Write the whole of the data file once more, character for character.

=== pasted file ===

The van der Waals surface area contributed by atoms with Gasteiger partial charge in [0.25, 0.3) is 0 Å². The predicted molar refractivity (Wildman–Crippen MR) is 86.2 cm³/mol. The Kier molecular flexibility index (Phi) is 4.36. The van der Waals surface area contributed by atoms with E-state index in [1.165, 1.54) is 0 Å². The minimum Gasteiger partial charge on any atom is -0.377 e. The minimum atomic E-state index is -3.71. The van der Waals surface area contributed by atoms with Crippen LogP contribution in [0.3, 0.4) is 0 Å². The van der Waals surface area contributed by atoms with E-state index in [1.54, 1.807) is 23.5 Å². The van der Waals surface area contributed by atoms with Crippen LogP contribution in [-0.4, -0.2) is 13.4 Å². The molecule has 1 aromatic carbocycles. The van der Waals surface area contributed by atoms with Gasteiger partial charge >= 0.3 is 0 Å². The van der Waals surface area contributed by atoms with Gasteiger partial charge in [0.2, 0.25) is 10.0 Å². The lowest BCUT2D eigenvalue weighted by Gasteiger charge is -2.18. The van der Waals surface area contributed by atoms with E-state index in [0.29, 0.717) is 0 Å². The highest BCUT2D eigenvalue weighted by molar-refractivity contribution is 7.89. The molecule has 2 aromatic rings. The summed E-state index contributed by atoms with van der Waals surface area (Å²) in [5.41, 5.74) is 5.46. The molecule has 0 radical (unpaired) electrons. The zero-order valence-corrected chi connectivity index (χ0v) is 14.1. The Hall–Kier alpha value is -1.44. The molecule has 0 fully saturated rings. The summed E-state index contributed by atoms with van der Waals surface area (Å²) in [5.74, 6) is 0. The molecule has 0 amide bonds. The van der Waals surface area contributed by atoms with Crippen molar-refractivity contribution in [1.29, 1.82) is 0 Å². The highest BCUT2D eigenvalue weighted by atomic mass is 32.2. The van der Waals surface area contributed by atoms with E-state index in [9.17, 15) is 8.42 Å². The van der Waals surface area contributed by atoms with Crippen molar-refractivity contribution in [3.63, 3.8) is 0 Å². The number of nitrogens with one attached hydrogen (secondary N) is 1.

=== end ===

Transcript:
The van der Waals surface area contributed by atoms with Gasteiger partial charge in [0.25, 0.3) is 0 Å². The predicted molar refractivity (Wildman–Crippen MR) is 86.2 cm³/mol. The Kier molecular flexibility index (Phi) is 4.36. The van der Waals surface area contributed by atoms with E-state index in [1.165, 1.54) is 0 Å². The minimum Gasteiger partial charge on any atom is -0.377 e. The minimum atomic E-state index is -3.71. The van der Waals surface area contributed by atoms with Crippen LogP contribution in [0.3, 0.4) is 0 Å². The van der Waals surface area contributed by atoms with E-state index in [1.54, 1.807) is 23.5 Å². The van der Waals surface area contributed by atoms with Crippen LogP contribution in [-0.4, -0.2) is 13.4 Å². The molecule has 1 aromatic carbocycles. The van der Waals surface area contributed by atoms with Gasteiger partial charge >= 0.3 is 0 Å². The van der Waals surface area contributed by atoms with Gasteiger partial charge in [0.2, 0.25) is 10.0 Å². The lowest BCUT2D eigenvalue weighted by Gasteiger charge is -2.18. The van der Waals surface area contributed by atoms with E-state index in [0.29, 0.717) is 0 Å². The highest BCUT2D eigenvalue weighted by molar-refractivity contribution is 7.89. The molecule has 2 aromatic rings. The summed E-state index contributed by atoms with van der Waals surface area (Å²) in [5.41, 5.74) is 5.46. The molecule has 0 radical (unpaired) electrons. The zero-order valence-corrected chi connectivity index (χ0v) is 14.1. The Hall–Kier alpha value is -1.44. The molecule has 0 fully saturated rings. The summed E-state index contributed by atoms with van der Waals surface area (Å²) in [5.74, 6) is 0. The molecule has 0 amide bonds. The van der Waals surface area contributed by atoms with Crippen molar-refractivity contribution in [1.29, 1.82) is 0 Å². The highest BCUT2D eigenvalue weighted by atomic mass is 32.2. The van der Waals surface area contributed by atoms with E-state index in [9.17, 15) is 8.42 Å². The van der Waals surface area contributed by atoms with Crippen molar-refractivity contribution in [3.63, 3.8) is 0 Å². The number of nitrogens with one attached hydrogen (secondary N) is 1.